Saturday, September 19, 2009

The Fire Still Burns. (just not the needles)

You may remember last September when I reluctantly packed up my lunch and my will to survive so I could head off for my first day at The Bad Job At The Middle School That No One Else Would Take. Due to a drop in student population and a disastrous situation in the 7th and 8th grade classroom, I was transferred into a new position. I wasn't particularly happy about it. In fact, I was rather miffed about the whole business. They took away my Cheerful Teaching Assistant, gave me two Less Than Cheerful Teaching Assistants and plonked me smack dab in the middle of a mess. They wished me well, promised all sorts of helpful support then went happily about whatever business it is that "they" do during the course of a day.

If ever there was a time to look at the bright side, that was it. I remembered how lucky I was to have a job given the state of the economy. I told myself that many others in my position were out of luck once they hit a certain step on the teacher pay scale. Most of the students were familiar to me, some I'd even had in my class since they were in Primary School. If things got really dicey, I'd repeat such trite mantras as, "At least you have your health..." and call it a day.

It was tricky. Fortunately, the room next door to mine happened to be one of the nicest places in any school: the library. I like the library. I like librarians. People tell me all the time what a wonderful human being I am for becoming a special education teacher. That's all well and good, but hear me now: The worst librarian in the whole wide world is still a better person than I am. That you can take to the bank.

The middle school librarian was not the worst one in the world. She was right up there with the best of 'em. She was the stereotypical version that we all tend to think of when the job title is mentioned. She was in her sixties, soft-spoken, cardigan-clad and wise in the ways of media, both print and digital. I loved her on sight. Stereotypes are bad except when they are comforting and then they are nice. This is even more true when you are transferred into The Bad Job At The Middle School.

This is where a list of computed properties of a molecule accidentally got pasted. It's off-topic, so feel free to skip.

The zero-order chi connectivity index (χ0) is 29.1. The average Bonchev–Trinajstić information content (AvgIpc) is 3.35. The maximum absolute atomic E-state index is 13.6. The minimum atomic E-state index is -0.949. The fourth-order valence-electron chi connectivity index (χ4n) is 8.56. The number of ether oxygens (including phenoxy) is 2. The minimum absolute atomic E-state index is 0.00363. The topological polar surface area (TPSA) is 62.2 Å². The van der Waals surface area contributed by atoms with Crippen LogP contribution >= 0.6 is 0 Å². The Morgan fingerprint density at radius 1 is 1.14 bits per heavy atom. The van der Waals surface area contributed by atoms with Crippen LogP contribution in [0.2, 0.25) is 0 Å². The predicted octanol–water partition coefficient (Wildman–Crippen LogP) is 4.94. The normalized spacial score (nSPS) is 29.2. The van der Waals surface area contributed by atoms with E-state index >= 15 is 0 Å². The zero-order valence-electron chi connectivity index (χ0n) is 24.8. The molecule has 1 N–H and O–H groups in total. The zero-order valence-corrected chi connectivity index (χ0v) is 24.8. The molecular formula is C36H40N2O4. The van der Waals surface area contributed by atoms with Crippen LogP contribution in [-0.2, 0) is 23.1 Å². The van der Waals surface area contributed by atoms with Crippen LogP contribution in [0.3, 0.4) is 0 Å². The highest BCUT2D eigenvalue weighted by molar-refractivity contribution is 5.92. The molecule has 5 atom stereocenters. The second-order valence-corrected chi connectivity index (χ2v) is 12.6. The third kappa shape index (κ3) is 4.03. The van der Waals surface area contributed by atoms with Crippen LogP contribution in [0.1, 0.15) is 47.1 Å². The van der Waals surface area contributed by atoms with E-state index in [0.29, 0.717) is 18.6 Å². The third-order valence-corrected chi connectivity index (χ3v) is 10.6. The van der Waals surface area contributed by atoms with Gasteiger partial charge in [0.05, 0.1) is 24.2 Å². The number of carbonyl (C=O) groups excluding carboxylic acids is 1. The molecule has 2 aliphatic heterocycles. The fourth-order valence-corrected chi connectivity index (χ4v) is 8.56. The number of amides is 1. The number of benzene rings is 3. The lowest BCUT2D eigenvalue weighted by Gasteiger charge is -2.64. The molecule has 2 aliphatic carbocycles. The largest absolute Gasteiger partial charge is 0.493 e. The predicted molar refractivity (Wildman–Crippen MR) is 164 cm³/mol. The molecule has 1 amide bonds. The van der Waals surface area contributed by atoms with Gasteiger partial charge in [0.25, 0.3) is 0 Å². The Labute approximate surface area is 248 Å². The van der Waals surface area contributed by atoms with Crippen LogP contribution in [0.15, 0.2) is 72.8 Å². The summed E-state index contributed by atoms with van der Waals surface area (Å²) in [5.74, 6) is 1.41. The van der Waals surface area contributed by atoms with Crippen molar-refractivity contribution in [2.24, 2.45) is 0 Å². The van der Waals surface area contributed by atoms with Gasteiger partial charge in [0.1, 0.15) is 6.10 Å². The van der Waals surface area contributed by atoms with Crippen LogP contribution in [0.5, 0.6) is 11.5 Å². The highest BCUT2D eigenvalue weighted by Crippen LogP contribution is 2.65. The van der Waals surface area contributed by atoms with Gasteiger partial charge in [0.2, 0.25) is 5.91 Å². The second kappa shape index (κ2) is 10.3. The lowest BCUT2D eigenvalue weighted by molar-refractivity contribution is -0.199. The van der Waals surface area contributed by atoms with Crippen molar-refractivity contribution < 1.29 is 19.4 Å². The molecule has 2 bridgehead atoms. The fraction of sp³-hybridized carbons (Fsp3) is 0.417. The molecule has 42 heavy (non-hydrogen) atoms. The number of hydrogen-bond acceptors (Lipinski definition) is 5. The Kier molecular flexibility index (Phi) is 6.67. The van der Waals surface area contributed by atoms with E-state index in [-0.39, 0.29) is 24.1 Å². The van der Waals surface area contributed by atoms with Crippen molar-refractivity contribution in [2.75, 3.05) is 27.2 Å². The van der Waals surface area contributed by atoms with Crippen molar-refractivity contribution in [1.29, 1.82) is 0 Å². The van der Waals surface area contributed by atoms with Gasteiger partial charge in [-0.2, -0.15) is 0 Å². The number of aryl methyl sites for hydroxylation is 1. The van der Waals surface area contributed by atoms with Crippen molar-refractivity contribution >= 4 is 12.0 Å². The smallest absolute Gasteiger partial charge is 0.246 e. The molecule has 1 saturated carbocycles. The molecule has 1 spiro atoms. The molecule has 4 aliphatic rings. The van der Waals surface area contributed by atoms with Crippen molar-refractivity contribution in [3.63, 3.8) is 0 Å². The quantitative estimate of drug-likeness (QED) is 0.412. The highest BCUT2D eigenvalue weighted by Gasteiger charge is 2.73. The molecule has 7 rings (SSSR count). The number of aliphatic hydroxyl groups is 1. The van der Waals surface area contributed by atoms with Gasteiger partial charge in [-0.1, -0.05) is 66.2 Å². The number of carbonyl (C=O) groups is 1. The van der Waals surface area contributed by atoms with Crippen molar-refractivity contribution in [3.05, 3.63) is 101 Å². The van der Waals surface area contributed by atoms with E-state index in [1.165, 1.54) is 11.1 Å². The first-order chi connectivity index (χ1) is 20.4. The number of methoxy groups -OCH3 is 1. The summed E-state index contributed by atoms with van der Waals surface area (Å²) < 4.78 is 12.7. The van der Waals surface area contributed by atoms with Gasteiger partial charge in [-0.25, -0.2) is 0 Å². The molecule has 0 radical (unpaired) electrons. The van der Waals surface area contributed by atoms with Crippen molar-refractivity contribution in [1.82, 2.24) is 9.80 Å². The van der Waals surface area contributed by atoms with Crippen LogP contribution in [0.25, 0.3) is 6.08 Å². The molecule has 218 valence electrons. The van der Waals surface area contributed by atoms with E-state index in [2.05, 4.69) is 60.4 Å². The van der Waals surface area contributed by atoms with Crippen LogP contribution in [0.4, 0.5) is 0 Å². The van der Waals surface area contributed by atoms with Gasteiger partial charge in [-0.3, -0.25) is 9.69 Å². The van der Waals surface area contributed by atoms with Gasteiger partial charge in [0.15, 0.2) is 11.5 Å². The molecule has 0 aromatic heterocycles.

We got to be good friends over the course of the year. I spent a great deal of time in the library and never once did she make me feel like I was wearing out my welcome. She helped me find new titles to try and always kept a TV/DVD player ready in case I needed it for particularly bad days. When the history of librarians is written, My Librarian will get a whole chapter if I have anything to say about it. She was a gem. Sadly, I only had her for a year.

When I say it that way, it sounds like she died, which was not the case. That would have made a good plot for one of the angst-ridden teen tomes shelved amongst the books she so carefully tended for almost thirty years. In real life, though, it was less dramatic. My Librarian looked around and noticed that kids had changed a great deal over the years. The job wasn't quite the same and the world had moved on in ways both good and bad. Time was marching forward and doing so more quickly than it had before.